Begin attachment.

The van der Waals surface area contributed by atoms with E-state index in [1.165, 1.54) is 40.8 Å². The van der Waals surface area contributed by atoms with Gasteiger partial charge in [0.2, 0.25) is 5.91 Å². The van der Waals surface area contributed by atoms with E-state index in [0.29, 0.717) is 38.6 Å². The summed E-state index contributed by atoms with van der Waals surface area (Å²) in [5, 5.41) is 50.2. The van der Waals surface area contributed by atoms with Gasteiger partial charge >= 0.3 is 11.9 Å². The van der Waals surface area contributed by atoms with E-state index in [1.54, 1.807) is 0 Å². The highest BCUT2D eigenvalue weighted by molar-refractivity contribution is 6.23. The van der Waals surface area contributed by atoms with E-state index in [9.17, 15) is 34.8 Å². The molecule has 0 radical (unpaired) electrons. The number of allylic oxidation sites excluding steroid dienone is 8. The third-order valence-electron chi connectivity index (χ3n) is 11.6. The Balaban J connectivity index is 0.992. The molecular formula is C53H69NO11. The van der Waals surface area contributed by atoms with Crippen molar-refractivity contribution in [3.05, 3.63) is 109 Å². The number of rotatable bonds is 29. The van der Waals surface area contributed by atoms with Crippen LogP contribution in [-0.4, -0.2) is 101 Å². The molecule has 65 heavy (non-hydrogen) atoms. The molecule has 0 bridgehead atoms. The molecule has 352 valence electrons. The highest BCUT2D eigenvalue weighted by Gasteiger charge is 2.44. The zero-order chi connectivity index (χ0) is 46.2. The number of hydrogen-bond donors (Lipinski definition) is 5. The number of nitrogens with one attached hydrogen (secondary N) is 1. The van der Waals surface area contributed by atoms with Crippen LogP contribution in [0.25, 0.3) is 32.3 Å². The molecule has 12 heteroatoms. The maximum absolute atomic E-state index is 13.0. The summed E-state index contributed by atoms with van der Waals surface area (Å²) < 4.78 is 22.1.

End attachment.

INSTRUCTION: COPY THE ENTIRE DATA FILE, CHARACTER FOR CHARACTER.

The van der Waals surface area contributed by atoms with E-state index in [1.165, 1.54) is 40.8 Å². The van der Waals surface area contributed by atoms with Gasteiger partial charge in [0.2, 0.25) is 5.91 Å². The van der Waals surface area contributed by atoms with E-state index in [0.29, 0.717) is 38.6 Å². The summed E-state index contributed by atoms with van der Waals surface area (Å²) in [5, 5.41) is 50.2. The van der Waals surface area contributed by atoms with Gasteiger partial charge >= 0.3 is 11.9 Å². The van der Waals surface area contributed by atoms with E-state index in [1.54, 1.807) is 0 Å². The highest BCUT2D eigenvalue weighted by molar-refractivity contribution is 6.23. The van der Waals surface area contributed by atoms with E-state index in [9.17, 15) is 34.8 Å². The molecule has 0 radical (unpaired) electrons. The number of allylic oxidation sites excluding steroid dienone is 8. The third-order valence-electron chi connectivity index (χ3n) is 11.6. The Balaban J connectivity index is 0.992. The molecular formula is C53H69NO11. The van der Waals surface area contributed by atoms with Crippen molar-refractivity contribution in [3.05, 3.63) is 109 Å². The number of rotatable bonds is 29. The van der Waals surface area contributed by atoms with Crippen LogP contribution in [-0.4, -0.2) is 101 Å². The molecule has 65 heavy (non-hydrogen) atoms. The molecule has 0 bridgehead atoms. The molecule has 352 valence electrons. The highest BCUT2D eigenvalue weighted by Gasteiger charge is 2.44. The zero-order chi connectivity index (χ0) is 46.2. The number of hydrogen-bond donors (Lipinski definition) is 5. The number of nitrogens with one attached hydrogen (secondary N) is 1. The van der Waals surface area contributed by atoms with Crippen LogP contribution in [0.25, 0.3) is 32.3 Å². The molecule has 12 heteroatoms. The maximum absolute atomic E-state index is 13.0. The summed E-state index contributed by atoms with van der Waals surface area (Å²) < 4.78 is 22.1.